Response of grass species to soil salt content and coversoil depth on lands developed for coalbed methane
Mitchem, Melissa Deanne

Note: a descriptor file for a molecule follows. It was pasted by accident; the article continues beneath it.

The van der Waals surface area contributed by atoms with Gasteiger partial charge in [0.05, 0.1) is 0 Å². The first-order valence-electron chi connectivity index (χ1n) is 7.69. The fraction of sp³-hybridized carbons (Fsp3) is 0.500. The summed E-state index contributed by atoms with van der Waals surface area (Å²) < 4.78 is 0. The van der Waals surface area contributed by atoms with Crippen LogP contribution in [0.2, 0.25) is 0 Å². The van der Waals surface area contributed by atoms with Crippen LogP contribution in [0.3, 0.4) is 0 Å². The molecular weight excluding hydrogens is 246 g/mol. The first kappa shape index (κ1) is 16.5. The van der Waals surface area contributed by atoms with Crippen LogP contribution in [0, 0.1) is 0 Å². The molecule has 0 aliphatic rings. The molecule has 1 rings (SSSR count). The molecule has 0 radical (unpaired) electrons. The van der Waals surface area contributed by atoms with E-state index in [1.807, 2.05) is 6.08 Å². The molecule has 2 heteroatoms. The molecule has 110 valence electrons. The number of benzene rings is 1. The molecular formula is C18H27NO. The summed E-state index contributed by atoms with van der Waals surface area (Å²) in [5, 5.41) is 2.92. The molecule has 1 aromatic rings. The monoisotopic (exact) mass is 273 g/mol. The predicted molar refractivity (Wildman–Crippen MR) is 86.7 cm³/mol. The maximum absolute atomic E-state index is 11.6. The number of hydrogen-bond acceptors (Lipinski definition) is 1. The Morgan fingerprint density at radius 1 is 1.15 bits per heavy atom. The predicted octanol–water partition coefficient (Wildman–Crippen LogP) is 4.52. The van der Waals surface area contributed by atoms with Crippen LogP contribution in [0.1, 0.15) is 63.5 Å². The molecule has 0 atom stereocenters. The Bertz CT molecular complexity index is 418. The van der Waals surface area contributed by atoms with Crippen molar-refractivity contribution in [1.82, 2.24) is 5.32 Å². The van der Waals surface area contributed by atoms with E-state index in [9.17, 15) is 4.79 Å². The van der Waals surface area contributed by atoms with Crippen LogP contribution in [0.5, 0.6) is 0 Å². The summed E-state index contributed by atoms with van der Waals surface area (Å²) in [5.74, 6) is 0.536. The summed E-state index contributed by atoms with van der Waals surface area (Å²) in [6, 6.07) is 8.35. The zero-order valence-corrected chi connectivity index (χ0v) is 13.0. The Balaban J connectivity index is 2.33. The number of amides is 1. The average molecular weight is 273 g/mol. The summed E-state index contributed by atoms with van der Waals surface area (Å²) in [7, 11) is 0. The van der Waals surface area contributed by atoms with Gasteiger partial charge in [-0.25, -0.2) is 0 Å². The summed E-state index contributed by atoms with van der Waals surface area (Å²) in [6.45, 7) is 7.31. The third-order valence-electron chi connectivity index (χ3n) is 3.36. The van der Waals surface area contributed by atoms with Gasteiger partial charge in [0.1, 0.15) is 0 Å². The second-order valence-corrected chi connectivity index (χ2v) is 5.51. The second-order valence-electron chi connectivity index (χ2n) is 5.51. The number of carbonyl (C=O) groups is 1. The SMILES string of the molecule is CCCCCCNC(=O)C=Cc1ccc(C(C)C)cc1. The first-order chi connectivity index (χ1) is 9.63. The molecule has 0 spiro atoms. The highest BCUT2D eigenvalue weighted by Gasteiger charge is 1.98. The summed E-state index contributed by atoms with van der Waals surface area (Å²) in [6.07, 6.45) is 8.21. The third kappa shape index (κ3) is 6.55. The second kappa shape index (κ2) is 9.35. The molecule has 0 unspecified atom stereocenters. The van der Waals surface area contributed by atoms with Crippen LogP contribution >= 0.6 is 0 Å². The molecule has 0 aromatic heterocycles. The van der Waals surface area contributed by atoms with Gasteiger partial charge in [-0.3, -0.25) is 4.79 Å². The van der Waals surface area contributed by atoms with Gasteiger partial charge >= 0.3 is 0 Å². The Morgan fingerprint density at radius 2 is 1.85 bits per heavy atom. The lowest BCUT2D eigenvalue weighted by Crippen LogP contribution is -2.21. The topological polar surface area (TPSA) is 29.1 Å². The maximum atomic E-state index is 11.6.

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In areas where land is disturbed to extract energy resources such as coalbed methane, improper soil management may result in soils impaired by elevated salinity. The objectives of this study were to evaluate the emergence and growth of three native grass species (Pseudorogeneria spicata, Hesperostipa comata, and Pascopyrum smithii) as a function of i) soil salt content and matric potential, and ii) coversoil depth overlying a saline substrate. The first study consisted of nine treatments, combining three soil salinity levels (0.80, 5.0 and 11.0 dS/m) and three matric potential ranges (-0.1 to -1.0, -1.0 to -7.0, and less than -7.0 bars). Seedling emergence, plant height, aboveground biomass, and belowground biomass were significantly decreased by increasing soil salinity and decreasing soil moisture. A correlation analysis showed matric potential to be more significantly correlated to seedling emergence and growth than soil salinity. This resulted in large reductions in growth when soil moisture was decreased within a salinity treatment. Emergence for plants grown in elevated salinity increased as much as 26.7 % when moisture was high. At low soil moisture, elevated salinity resulted in emergence losses as high as 88.3 %. Losses in aboveground biomass ranged from 23.0 to 97.9 % at moderate salinity and 27.3 to 98.5% at high salinity. Results indicate that the impacts of elevated soil salinity are highly influenced by soil moisture. Irrigation will be an important factor in revegetation of saline soils. Also, investigators studying plant growth on saline soils must closely consider the impact of soil moisture on study results. For the second study, a substrate consisting of a mixture of soil and geologic stratum was salinized to an EC of 11.0 dS/m. Non-saline coversoil was applied on top of the saline substrate at depths of 0, 5, 10, 15, 30 and 45 centimeters. Aboveground and belowground biomasses were significantly greater with increased coversoil depth, with depths of 15, 30 and 45 cm producing similar results. Results suggest that coversoil is necessary to improve plant growth on a saline substrate, but applications of less than 45 cm may be adequate.